Re: New version of Passwords in the Clear

John Cowan writes:

> That's part of my point, but not the most significant part, I think.
> My other point (expressed in the blog posting) was that "in the clear"
> and "secure" are endpoints in a security spectrum in which there are
> good reasons for having more than no, and less than total, security.

Yes.  Stated differently, my proposed wording gives us a somewhat more 
concrete definition of what it means to be "in the clear", and thus a 
framework in which to talk about levels of security implementation.

I think you're pointing out that there's a separate but related dimension, 
which is the spectrum of user requirements.  If I understand correctly, 
you're saying "Some users really want very strong protection against 
access by anyone other than the intended recipients of the message.  At 
the far end of the spectrum are users who have essentially no requirement 
for limiting access to their data or applications.  Yet others may fall 
along the spectrum in between:  those in this 3rd category may want to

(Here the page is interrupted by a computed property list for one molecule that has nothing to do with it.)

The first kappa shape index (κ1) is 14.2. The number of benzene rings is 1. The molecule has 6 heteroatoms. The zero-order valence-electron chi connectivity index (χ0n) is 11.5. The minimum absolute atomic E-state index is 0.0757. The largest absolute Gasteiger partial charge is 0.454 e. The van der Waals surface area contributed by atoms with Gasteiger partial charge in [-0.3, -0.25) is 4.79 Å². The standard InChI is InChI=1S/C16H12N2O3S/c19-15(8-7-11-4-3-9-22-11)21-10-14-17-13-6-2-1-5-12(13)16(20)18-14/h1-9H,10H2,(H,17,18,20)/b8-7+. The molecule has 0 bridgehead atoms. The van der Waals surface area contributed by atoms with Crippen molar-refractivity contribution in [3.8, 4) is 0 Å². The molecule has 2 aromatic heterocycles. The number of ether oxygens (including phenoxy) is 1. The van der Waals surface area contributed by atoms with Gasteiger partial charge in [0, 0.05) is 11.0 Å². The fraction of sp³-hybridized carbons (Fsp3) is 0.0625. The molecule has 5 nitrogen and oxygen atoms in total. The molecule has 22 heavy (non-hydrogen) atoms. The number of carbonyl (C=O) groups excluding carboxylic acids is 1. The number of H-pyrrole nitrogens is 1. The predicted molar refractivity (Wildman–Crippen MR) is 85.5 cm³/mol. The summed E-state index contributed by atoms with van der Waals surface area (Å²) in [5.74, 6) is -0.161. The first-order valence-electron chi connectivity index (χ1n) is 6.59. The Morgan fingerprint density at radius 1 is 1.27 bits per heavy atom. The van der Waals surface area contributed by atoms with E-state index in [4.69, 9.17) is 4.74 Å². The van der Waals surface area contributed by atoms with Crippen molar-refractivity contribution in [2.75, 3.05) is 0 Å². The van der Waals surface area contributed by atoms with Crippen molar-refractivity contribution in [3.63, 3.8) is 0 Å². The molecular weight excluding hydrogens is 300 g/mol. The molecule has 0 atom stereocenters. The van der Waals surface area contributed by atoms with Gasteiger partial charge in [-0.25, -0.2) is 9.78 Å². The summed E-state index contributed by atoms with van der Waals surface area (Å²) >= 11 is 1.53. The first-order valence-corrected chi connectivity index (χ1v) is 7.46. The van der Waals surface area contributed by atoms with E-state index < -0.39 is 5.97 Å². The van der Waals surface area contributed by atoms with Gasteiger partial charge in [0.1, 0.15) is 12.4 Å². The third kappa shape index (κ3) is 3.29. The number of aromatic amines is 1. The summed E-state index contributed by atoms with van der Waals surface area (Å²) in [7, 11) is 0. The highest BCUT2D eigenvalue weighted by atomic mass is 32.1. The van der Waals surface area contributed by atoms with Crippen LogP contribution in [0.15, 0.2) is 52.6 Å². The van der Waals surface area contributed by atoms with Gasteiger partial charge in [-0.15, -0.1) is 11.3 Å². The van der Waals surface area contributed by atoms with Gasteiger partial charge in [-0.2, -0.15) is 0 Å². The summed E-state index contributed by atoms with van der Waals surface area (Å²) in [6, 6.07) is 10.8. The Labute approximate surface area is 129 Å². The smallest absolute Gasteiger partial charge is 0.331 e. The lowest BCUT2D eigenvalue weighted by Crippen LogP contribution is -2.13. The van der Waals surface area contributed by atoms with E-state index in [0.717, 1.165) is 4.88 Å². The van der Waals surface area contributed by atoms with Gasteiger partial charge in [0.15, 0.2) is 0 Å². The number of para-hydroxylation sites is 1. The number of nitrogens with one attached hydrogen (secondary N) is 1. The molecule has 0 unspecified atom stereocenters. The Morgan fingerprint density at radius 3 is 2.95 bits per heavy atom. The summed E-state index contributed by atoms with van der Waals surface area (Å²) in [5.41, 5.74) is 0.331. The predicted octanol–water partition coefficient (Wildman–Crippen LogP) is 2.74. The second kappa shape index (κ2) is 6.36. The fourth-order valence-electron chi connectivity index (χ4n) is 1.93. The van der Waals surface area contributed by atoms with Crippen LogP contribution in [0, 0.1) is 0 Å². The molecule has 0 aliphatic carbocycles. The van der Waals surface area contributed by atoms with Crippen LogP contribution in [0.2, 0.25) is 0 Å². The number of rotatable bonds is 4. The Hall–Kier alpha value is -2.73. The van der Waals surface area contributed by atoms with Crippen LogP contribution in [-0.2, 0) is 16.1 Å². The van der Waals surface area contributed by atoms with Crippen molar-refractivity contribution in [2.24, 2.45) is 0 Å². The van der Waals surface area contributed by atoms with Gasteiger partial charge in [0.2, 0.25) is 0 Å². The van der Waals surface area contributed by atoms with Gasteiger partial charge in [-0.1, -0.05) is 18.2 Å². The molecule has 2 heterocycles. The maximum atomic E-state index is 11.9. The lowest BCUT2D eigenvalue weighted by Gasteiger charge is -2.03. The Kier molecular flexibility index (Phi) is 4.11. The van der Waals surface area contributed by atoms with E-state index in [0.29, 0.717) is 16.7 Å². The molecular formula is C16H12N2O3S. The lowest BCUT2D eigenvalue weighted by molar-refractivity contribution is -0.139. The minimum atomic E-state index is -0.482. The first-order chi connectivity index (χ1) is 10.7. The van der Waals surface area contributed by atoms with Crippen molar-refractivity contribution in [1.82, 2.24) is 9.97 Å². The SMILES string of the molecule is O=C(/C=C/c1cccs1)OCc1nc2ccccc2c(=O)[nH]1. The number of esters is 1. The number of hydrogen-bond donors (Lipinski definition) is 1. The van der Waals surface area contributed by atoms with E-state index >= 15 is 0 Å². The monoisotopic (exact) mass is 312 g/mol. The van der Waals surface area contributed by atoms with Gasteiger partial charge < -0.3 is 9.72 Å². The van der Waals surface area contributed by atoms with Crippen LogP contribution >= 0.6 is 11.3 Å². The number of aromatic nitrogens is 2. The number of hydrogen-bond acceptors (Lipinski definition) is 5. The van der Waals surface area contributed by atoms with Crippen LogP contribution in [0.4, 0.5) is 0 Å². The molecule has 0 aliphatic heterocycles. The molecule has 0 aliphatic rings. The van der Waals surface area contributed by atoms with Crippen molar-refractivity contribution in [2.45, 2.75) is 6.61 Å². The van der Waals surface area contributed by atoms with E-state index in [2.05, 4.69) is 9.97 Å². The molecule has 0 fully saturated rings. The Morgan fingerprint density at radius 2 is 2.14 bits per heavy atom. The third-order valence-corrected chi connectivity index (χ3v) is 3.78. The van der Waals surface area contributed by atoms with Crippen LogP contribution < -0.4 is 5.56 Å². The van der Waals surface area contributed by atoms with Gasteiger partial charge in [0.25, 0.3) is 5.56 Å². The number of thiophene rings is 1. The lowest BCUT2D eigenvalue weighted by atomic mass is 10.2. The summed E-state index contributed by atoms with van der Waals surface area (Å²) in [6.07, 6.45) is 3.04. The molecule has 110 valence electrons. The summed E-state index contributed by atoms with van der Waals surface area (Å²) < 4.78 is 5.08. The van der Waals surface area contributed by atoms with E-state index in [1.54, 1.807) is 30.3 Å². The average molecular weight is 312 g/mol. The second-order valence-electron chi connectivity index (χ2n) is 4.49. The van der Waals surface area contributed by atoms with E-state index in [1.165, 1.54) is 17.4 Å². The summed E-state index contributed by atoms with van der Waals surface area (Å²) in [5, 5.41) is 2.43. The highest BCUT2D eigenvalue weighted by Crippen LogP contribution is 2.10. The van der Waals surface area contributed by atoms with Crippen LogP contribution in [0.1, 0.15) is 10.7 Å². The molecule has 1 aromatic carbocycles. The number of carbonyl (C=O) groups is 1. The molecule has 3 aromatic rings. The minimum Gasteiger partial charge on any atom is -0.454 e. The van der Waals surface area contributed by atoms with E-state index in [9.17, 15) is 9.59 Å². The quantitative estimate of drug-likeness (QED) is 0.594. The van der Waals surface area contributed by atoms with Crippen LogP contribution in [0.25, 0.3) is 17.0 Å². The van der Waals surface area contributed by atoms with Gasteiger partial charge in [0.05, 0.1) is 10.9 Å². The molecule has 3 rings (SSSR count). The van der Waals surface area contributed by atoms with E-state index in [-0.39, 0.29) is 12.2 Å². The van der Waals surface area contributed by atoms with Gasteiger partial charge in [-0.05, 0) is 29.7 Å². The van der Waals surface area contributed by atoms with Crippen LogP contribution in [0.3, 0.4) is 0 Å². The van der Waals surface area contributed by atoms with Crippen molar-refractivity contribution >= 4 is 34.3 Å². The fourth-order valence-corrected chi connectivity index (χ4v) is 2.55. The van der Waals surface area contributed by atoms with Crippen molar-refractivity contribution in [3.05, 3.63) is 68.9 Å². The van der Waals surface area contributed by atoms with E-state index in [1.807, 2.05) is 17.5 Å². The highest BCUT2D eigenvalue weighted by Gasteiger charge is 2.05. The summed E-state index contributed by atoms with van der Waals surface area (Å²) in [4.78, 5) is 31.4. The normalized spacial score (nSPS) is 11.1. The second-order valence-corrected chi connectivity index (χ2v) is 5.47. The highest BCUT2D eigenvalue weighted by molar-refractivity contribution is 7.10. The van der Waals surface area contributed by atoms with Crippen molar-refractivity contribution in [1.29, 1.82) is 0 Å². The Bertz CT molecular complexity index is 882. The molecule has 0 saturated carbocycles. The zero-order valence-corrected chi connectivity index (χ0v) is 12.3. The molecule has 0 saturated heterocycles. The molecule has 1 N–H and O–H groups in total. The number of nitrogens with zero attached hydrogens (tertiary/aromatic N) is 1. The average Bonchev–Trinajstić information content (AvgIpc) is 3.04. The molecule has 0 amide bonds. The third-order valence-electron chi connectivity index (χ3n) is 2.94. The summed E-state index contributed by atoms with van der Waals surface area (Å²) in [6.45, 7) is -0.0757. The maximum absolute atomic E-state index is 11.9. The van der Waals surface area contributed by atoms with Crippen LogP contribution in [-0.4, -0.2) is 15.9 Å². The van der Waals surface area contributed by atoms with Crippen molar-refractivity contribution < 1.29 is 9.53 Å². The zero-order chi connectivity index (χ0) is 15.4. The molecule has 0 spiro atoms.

erect more modest barriers against access, either because the need for 
protection is correspondingly low, or because the very fact that even 
straightforward "cracking" is required is sufficient to signal socially, 
and perhaps even legally in some cases, that access by unauthorized users 
is not desired. "  Putting even a moderately good lock on my door serves 
as a signal that you're not supposed to come in without the key, right?s

If I've understood you correctly, I think those are good points, and 
complementary to the ones I was trying to make.   Do you have specific 
suggestions for how you'd change the finding?  Thank you.


Noah Mendelsohn 
IBM Corporation
One Rogers Street
Cambridge, MA 02142

Received on Wednesday, 15 November 2006 02:02:23 UTC